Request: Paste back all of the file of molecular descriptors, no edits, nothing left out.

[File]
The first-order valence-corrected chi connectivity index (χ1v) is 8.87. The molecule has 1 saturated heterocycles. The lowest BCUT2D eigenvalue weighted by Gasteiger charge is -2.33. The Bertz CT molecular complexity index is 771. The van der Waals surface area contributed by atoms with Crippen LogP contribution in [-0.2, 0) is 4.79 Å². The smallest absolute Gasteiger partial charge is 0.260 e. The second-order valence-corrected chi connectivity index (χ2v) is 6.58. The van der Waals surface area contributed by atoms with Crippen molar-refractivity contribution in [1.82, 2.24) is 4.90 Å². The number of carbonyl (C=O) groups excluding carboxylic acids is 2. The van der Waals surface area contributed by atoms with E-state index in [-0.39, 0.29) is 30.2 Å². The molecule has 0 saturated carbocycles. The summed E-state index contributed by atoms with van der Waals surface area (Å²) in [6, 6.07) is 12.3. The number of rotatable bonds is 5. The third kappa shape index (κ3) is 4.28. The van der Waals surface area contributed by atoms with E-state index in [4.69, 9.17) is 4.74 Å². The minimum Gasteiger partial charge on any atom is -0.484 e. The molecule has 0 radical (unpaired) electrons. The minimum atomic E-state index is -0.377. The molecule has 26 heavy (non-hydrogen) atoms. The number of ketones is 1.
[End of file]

The first-order valence-corrected chi connectivity index (χ1v) is 8.87. The molecule has 1 saturated heterocycles. The lowest BCUT2D eigenvalue weighted by Gasteiger charge is -2.33. The Bertz CT molecular complexity index is 771. The van der Waals surface area contributed by atoms with Crippen LogP contribution in [-0.2, 0) is 4.79 Å². The smallest absolute Gasteiger partial charge is 0.260 e. The second-order valence-corrected chi connectivity index (χ2v) is 6.58. The van der Waals surface area contributed by atoms with Crippen molar-refractivity contribution in [1.82, 2.24) is 4.90 Å². The number of carbonyl (C=O) groups excluding carboxylic acids is 2. The van der Waals surface area contributed by atoms with E-state index in [-0.39, 0.29) is 30.2 Å². The molecule has 0 saturated carbocycles. The summed E-state index contributed by atoms with van der Waals surface area (Å²) in [6, 6.07) is 12.3. The number of rotatable bonds is 5. The third kappa shape index (κ3) is 4.28. The van der Waals surface area contributed by atoms with E-state index in [4.69, 9.17) is 4.74 Å². The minimum Gasteiger partial charge on any atom is -0.484 e. The molecule has 0 radical (unpaired) electrons. The minimum atomic E-state index is -0.377. The molecule has 26 heavy (non-hydrogen) atoms. The number of ketones is 1.